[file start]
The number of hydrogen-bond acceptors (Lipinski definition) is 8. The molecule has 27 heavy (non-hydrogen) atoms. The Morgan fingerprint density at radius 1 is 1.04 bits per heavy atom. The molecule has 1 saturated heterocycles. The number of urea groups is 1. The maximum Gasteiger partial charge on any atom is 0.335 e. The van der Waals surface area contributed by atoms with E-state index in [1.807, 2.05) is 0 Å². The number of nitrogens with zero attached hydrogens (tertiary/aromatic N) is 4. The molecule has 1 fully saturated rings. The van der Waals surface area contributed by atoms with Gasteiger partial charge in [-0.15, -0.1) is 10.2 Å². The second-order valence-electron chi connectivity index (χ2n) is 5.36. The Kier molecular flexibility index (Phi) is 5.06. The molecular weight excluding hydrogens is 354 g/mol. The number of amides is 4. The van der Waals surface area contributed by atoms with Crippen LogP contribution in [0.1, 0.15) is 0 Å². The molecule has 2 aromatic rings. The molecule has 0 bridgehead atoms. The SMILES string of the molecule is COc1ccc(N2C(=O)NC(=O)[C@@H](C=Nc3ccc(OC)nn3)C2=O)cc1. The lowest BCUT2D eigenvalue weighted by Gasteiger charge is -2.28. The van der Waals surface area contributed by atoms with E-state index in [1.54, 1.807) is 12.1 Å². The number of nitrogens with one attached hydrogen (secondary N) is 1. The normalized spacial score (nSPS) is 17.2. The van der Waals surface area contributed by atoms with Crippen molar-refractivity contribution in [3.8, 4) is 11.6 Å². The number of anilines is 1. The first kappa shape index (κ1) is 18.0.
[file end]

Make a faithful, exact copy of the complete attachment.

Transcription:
The number of hydrogen-bond acceptors (Lipinski definition) is 8. The molecule has 27 heavy (non-hydrogen) atoms. The Morgan fingerprint density at radius 1 is 1.04 bits per heavy atom. The molecule has 1 saturated heterocycles. The number of urea groups is 1. The maximum Gasteiger partial charge on any atom is 0.335 e. The van der Waals surface area contributed by atoms with E-state index in [1.807, 2.05) is 0 Å². The number of nitrogens with zero attached hydrogens (tertiary/aromatic N) is 4. The molecule has 1 fully saturated rings. The van der Waals surface area contributed by atoms with Gasteiger partial charge in [-0.15, -0.1) is 10.2 Å². The second-order valence-electron chi connectivity index (χ2n) is 5.36. The Kier molecular flexibility index (Phi) is 5.06. The molecular weight excluding hydrogens is 354 g/mol. The number of amides is 4. The van der Waals surface area contributed by atoms with Crippen LogP contribution in [0.1, 0.15) is 0 Å². The molecule has 2 aromatic rings. The molecule has 0 bridgehead atoms. The SMILES string of the molecule is COc1ccc(N2C(=O)NC(=O)[C@@H](C=Nc3ccc(OC)nn3)C2=O)cc1. The lowest BCUT2D eigenvalue weighted by Gasteiger charge is -2.28. The van der Waals surface area contributed by atoms with E-state index in [1.54, 1.807) is 12.1 Å². The number of nitrogens with one attached hydrogen (secondary N) is 1. The normalized spacial score (nSPS) is 17.2. The van der Waals surface area contributed by atoms with Crippen molar-refractivity contribution in [3.8, 4) is 11.6 Å². The number of anilines is 1. The first kappa shape index (κ1) is 18.0.